Irish classes for Unionist’s should be ‘no big deal’

Sinead Ni Mhearnog conducts a lesson in Irish at the Hospital Road Community Centre.

THE Hospital Road Community Centre in Omagh has been the location for a groundbreaking local initiative during the past six weeks.

It might seem at first glance to be an unlikely venue for the beginners class in the Irish language.


Situated in a predominantly unionist part of the town, those living in the adjoining estates have perhaps a greater affinity with unionist traditions.

But the community centre committee took what could be viewed as a bold decision to host the class at a time when the Irish language had become unwittingly embroiled in Stormont’s political turmoil.

Those who joined up all come from the local area and have embraced their first steps in learning the Irish language with enthusiasm.

The taster class has been organised by Dun Uladh Cultural Heritage Centre, and delivered by Michaeline Donnelly and Sinead Ni Mhearnog.

Sinead Ni Mhearnog said the class was all about working to develop the language in a range of different ways.

“Tyrone is a rural county and there’s a strong history of the language within the Church of Ireland and Presbyterian communities which goes back centuries,” she said.

“The aim of having the class was to help re-awaken this interest, so we took a proactive approach by talking to the Hospital Road committee and explaining to them exactly what the aim of the class was.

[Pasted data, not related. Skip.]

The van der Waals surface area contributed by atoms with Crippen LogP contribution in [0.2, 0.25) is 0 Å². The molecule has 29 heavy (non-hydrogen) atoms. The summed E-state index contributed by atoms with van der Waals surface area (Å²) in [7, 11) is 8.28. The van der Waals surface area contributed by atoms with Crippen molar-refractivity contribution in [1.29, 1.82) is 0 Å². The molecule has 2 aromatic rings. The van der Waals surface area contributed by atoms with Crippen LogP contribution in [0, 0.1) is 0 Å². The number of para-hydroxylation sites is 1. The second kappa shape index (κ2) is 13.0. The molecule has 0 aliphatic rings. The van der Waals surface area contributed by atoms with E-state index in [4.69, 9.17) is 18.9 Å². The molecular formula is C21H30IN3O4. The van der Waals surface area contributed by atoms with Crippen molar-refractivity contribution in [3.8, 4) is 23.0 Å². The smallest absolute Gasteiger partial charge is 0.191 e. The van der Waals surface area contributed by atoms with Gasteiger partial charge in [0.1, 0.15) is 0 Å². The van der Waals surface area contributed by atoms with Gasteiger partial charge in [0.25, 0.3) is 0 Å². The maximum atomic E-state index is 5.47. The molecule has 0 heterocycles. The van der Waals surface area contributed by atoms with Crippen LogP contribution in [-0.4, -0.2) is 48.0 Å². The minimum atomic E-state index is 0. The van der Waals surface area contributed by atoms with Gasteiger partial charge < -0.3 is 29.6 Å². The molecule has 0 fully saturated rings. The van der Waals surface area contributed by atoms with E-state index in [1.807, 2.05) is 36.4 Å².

“We are non-party political, there’s no political affiliations whatsoever in our group. It’s about breaking new ground and showing people that the Irish language is here for everyone.

“The committee were happy for us to promote the class and thankfully about eight people in total have been regular attenders since it began in March.”
Another target was to hold the class away from what would be considered the usual locations like GAA clubs.

Instead, the group tried to make it as easy and comfortable as possible for those who were interested to come along and participate in the class.

Their presence and this initiative reflects the high profile work that has been carried out by Linda Irvine in the east Belfast area during recent years.

“The hope is that the people who have taken part in this class will feel more confident and then attend classes elsewhere,” Sinead added.

“Myself and Michaeline Donnelly have been taking the class and it has been received really well. We are two young women coming in here with no baggage as it were.

“Everyone has been enjoying the class, especially those who have never had the opportunity to learn Irish before. It’s all about being able to say the words and we have great craic and fun learning and trying.

“The people in the class have come on so quickly. It’s really encouraging for us because it shows that there shouldn’t be – and isn’t – any big deal in holding a class here at the Hospital Road Community Centre or in any other venue.

“We want to reach a stage where learning the language is normal no matter where you live. The great work of someone like Linda Irvine has helped to increase the visibility of Irish, but there is a lot of similar work going on with little or no profile as well.

“This class has given us the inspiration to continue this work. Everyone has really given the class a go and we’re now hoping to start up again in the autumn.”

A day trip has been proposed to the Gaeltacht area of Belfast, and there’s a plan to perhaps organise classes in other similar venues locally.

For now, the eight people who have taken part in the Hospital Road class have played their part in a re-awakening of Irish within the North’s unionist community.


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